– jcalz
    Feb 3, 2021 at 21:00
  • 2
    of course but there was no intent for that to be copied and pasted. pictures are used differently. what you're describing is why pictures should not replace code but in fact all the relevant code has been added as text.
    – ken
    Feb 3, 2021 at 21:18
  • 2
    They DO! Sadly the only way I could prove it to you is take a screenshot. screencast.com/t/uoStvazJt
    – ken
    Feb 3, 2021 at 21:48

2 Answers 2


TypeScript doesn't have support for methods that both return a value and narrow the type of the object on which you call the method.

Traditionally (before TS 3.7) I'd say that if you want TypeScript's type checker to keep track of the types properly, you need to use a pure "fluent builder" pattern in which each value in the chain is used exactly once. Or if you do use them multiple times (like your c.set() example), you need to make the methods immutable, so that c.set()'s return value is the only thing affected. Typescript hasn't traditionally been able to capture the idea of an object method mutating the state of its value.

Since TypeScript 3.7 you could use assertion functions to write a configurator where you do the opposite; you ignore the return value of the method, and keep re-using the original object. Each time you call c.set(), it will narrow the type of c.

Your current set() method is intended to do both of those things, but TypeScript can only really support one of those. (And the stateful version has an annoying caveat)

The pure builder version works like this with your existing set() methods:

let o = Configurator()
  .set("a", 5)
  .set("b", "foobar")
  .set("c", { hello: "world" })
o.a // okay
o.b // okay
o.c // okay

Here we are throwing away every intermediate object after we use it once; we never re-use it.

The stateful approach uses assertion functions as introduced in TypeScript 3.7. These functions allow you to mark void-returning functions as having a narrowing effect on the type of one of their parameters... or in the case of methods, a narrowing effect on the type of the object that has the method. I'm going to change your set() method's signature:

interface IConfigurator<C = {}> {
  add<A extends {}>(dictionary: A): IConfigurator<A & C>;
  set<V, K extends string, KV = { [U in K]: V }>(
    key: K, value: V
  ): asserts this is IConfigurator<C & KV>;
  done(): C;

Note the asserts this is... return type. Then you can use the configurator like this:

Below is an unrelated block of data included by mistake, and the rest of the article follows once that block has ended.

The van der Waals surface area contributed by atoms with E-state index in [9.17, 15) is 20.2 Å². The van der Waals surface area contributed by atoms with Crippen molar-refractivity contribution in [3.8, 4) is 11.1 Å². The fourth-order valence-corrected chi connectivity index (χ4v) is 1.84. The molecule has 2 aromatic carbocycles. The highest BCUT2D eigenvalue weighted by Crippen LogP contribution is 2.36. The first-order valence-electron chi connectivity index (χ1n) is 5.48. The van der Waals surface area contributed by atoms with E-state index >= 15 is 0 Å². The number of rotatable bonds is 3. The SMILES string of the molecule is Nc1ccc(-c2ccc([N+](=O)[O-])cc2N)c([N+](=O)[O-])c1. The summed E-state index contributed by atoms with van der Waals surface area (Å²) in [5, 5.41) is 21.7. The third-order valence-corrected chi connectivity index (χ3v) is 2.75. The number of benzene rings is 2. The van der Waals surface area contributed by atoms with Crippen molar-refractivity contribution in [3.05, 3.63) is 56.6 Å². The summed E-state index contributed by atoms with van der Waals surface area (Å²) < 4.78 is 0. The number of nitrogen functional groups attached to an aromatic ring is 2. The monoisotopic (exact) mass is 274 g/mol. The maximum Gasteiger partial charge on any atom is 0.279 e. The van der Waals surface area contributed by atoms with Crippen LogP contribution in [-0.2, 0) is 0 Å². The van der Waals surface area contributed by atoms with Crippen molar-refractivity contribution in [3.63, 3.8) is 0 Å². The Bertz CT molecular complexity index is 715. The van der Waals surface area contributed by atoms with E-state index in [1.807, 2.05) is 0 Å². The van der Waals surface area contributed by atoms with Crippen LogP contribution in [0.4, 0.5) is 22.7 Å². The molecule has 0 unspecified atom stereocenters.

let c: IConfigurator = Configurator(); 
//   ~~~~~~~~~~~~~~~ <-- note this annotation
c.set("a", 5);
c.set("b", "foobar");
c.set("c", { hello: "world" });

const o = c.done();
o.a // okay
o.b // okay
o.c // okay

Each time c.set() is called, it narrows the type of c, so that when you eventually call c.done(), the return value is known to have all the properties you set on it. Frustratingly, you are required to give an explicit type annotation to c for this to work. If you leave it off, you get an obnoxious error every time you call set() (see microsoft/TypeScript#36931 for more info):

let cBad = Configurator();
cBad.set("a", 5); // error!
//~~~~~~ <-- Assertions require every name in the call target
// to be declared with an explicit type annotation.

Playground link to code

  • Even though I didn't ask the original question, this was a very handy read on a side of Typescript I hadn't previously interfaced with. Thanks a lot for taking the time to write this up.
    – Etheryte
    Feb 3, 2021 at 22:17

I believe you're running into this issue: Represent the types of function parameters that mutate inside the function.

Sadly I don't think there is an easy fix for it.
I believe that is the reason why most builders start from an already known complete type.

  • There are assertion functions, which do this, but they cannot be used painlessly
    – jcalz
    Feb 3, 2021 at 21:50
  • I always start with a fully typed config when I can but in certain cases I have libraries which push the configurator out the consumer of my libraries and then the desire for greater dynamic behavior becomes quite valuable.
    – ken
    Feb 3, 2021 at 22:36
  • Read through the article and that was very helpful to see the last week of my life brought into focus by other's thoughts and desires. Thanks for contributing this.
    – ken
    Feb 3, 2021 at 22:41